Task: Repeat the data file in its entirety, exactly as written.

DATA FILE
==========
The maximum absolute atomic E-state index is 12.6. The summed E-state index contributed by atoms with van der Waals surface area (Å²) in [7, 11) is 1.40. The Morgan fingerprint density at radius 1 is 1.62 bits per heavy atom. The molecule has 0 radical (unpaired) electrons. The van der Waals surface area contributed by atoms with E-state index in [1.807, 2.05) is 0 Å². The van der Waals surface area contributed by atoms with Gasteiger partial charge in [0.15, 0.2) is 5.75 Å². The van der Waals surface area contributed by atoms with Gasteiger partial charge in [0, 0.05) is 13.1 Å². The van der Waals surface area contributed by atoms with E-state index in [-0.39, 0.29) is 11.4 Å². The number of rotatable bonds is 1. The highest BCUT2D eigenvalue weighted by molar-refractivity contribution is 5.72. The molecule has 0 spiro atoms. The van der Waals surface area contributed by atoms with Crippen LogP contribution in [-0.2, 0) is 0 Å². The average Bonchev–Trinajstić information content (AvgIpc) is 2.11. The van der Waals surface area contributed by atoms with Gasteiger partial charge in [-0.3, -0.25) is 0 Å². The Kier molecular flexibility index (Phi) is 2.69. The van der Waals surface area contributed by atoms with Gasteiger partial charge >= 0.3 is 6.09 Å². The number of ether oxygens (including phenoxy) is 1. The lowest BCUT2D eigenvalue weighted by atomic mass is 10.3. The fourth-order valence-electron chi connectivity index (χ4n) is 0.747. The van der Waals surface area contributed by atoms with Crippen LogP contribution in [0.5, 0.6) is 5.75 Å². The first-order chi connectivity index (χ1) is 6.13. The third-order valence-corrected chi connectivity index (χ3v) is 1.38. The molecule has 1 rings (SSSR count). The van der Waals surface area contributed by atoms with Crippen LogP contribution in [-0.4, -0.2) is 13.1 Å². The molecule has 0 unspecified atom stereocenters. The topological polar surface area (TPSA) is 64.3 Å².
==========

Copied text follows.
The maximum absolute atomic E-state index is 12.6. The summed E-state index contributed by atoms with van der Waals surface area (Å²) in [7, 11) is 1.40. The Morgan fingerprint density at radius 1 is 1.62 bits per heavy atom. The molecule has 0 radical (unpaired) electrons. The van der Waals surface area contributed by atoms with E-state index in [1.807, 2.05) is 0 Å². The van der Waals surface area contributed by atoms with Gasteiger partial charge in [0.15, 0.2) is 5.75 Å². The van der Waals surface area contributed by atoms with Gasteiger partial charge in [0, 0.05) is 13.1 Å². The van der Waals surface area contributed by atoms with E-state index in [-0.39, 0.29) is 11.4 Å². The number of rotatable bonds is 1. The highest BCUT2D eigenvalue weighted by molar-refractivity contribution is 5.72. The molecule has 0 spiro atoms. The van der Waals surface area contributed by atoms with Crippen LogP contribution in [-0.2, 0) is 0 Å². The average Bonchev–Trinajstić information content (AvgIpc) is 2.11. The van der Waals surface area contributed by atoms with Gasteiger partial charge in [-0.3, -0.25) is 0 Å². The Kier molecular flexibility index (Phi) is 2.69. The van der Waals surface area contributed by atoms with Gasteiger partial charge >= 0.3 is 6.09 Å². The number of ether oxygens (including phenoxy) is 1. The lowest BCUT2D eigenvalue weighted by atomic mass is 10.3. The fourth-order valence-electron chi connectivity index (χ4n) is 0.747. The van der Waals surface area contributed by atoms with Crippen LogP contribution in [0.5, 0.6) is 5.75 Å². The first-order chi connectivity index (χ1) is 6.13. The third-order valence-corrected chi connectivity index (χ3v) is 1.38. The molecule has 1 rings (SSSR count). The van der Waals surface area contributed by atoms with Crippen LogP contribution in [-0.4, -0.2) is 13.1 Å². The molecule has 0 unspecified atom stereocenters. The topological polar surface area (TPSA) is 64.3 Å².